Then, as if to pile on, the Houston Texans made a dishonorable move Sunday night befitting the organizational dysfunction that has plagued them for several seasons, firing coach Lovie Smith after one season in charge.
Yes, the Texans had a bad year, finishing 3-13-1 after their 32-31 victory over the Indianapolis Colts earlier in the day.
No, Smith — a good man with a ton of respect in NFL circles — was not the reason they stunk.
From chairman Cal McNair’s cluelessness to recently dismissed executive vice president of football operations Jack Easterby’s shadiness to general manager Nick Caserio’s meddlesome ways, the Texans haven’t exactly been set up for success.
In addition to behaving as though he’s a de facto head coach, Caserio appears to be quite deficient when it comes to doing his actual job — putting together a competitive roster. Smith, naturally, was the one who took the blame.
Two years ago, the Texans shocked the NFL world by hiring David Culley — a longtime NFL assistant not regarded as a head-coaching candidate — who went along with Caserio’s intrusiveness and seemed content with taking the money and being “The Fall Guy.” He was fired after a 4-13 season, ostensibly because of philosophical differences.
Smith, who’d been Culley’s defensive coordinator, was hired as his successor — seemingly in response to fallout regarding the shoddy treatment of Culley, the push to hire a white candidate (Josh McCown) with zero college or NFL coaching experience and the lawsuit filed by another candidate, Brian Flores, alleging racism in NFL hiring practices.
The upshot: Smith, who (along with Tony Dungy) was the first Black coach to take a team to the Super Bowl, became a second consecutive one-and-done casualty of the Texans’ organizational absurdity.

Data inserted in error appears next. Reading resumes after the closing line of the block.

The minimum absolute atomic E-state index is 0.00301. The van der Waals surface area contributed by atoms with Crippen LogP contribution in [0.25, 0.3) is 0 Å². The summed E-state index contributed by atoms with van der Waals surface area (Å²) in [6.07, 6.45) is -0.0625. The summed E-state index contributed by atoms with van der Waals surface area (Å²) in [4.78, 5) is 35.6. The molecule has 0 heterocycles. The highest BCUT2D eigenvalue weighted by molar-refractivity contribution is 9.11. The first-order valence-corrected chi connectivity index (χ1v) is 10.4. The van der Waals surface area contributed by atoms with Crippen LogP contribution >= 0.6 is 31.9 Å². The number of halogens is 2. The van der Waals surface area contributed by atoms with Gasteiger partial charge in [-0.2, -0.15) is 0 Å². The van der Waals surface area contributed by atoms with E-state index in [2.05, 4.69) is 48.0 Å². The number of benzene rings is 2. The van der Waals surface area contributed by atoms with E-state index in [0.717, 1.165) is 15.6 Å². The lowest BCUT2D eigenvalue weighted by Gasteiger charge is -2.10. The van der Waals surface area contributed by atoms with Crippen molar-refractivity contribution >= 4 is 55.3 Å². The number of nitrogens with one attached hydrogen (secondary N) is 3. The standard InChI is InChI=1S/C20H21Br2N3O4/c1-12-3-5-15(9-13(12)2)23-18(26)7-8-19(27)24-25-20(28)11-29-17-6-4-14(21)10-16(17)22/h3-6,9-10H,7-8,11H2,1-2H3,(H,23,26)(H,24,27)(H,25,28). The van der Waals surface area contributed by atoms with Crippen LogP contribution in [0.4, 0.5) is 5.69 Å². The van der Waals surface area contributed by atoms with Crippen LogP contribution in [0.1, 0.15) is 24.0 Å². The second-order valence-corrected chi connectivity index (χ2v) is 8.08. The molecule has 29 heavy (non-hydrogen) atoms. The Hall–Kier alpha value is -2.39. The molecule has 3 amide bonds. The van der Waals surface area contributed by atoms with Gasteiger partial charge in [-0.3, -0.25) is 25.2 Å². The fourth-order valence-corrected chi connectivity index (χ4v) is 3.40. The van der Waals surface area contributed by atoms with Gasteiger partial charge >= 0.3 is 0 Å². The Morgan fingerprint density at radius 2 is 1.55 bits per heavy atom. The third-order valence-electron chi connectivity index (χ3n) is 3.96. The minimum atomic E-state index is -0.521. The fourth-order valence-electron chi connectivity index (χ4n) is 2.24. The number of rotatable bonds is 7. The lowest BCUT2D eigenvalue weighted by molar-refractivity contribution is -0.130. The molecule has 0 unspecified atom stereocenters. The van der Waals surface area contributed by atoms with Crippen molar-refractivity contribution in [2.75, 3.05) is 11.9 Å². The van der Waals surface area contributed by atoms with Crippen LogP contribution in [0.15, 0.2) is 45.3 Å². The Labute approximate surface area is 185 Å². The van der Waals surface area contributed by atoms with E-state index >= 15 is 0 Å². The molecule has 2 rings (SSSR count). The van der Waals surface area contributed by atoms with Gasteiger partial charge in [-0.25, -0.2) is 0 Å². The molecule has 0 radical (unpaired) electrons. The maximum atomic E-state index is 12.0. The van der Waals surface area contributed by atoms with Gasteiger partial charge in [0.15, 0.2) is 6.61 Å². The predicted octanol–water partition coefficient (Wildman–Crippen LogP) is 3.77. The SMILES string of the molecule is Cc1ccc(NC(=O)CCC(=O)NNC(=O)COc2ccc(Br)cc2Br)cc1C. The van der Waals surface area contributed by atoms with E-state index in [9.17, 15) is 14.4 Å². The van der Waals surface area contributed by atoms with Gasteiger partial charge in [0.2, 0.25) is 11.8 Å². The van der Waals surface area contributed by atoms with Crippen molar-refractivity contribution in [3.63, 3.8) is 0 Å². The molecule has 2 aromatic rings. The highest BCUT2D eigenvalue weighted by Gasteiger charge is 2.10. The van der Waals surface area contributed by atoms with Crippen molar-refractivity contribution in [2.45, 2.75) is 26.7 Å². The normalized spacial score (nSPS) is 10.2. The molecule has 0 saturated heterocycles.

Unlike Culley, Smith pushed back against Caserio’s Machiavellian tendencies, such as deciding which players would be inactive on game day. Caserio, according to a source familiar with the situation, wore a coaching headset during games (offering real-time suggestions during Culley’s tenure, before Smith shut that down), attended every staff meeting involving the head coach and, again with Culley, went so far as to try to make halftime adjustments in the locker room.
“They hired the wrong guy for what they wanted,” the source said. “They fired the head coach because he wouldn’t be their flunky. (Caserio) basically wants to be the head coach.”
Smith, 64, deserved better — but he went out with a bang. Trailing the Colts 31-24 in the final minute, the Texans tied the game on a fourth-and-20 heave by quarterback Davis Mills that somehow went through the hands of Indy defensive back Rodney Thomas before being caught in the end zone by tight end Jordan Akins.
Sensing that it might be his final game — though McNair, pressed by Smith earlier in the week regarding the coach’s future, had claimed he hadn’t yet made a decision — Smith went for two points and the win. Mills connected with Akins again, and the Texans held on for a 32-31 victory that surely rankled McNair and Caserio. The comeback win dropped Houston from first to second in the 2023 draft order, handing the first overall selection to the Chicago Bears.
Yep, that’s the franchise Smith took to the Super Bowl — with Rex Grossman as his starting quarterback — while compiling an 84-66 record (including playoffs) in nine seasons.
After what Smith did Sunday, in less than ideal circumstances, the Bears should erect a statue of the man outside Soldier Field.
His final act with the Texans wasn’t quite as storybook as Hines’ kickoff return, or Hamlin’s release the following day from the University of Cincinnati’s hospital and return to Buffalo (where he was transferred to another facility for further care and testing). It didn’t send an entire stadium into a surreal tizzy, and it didn’t provoke tears.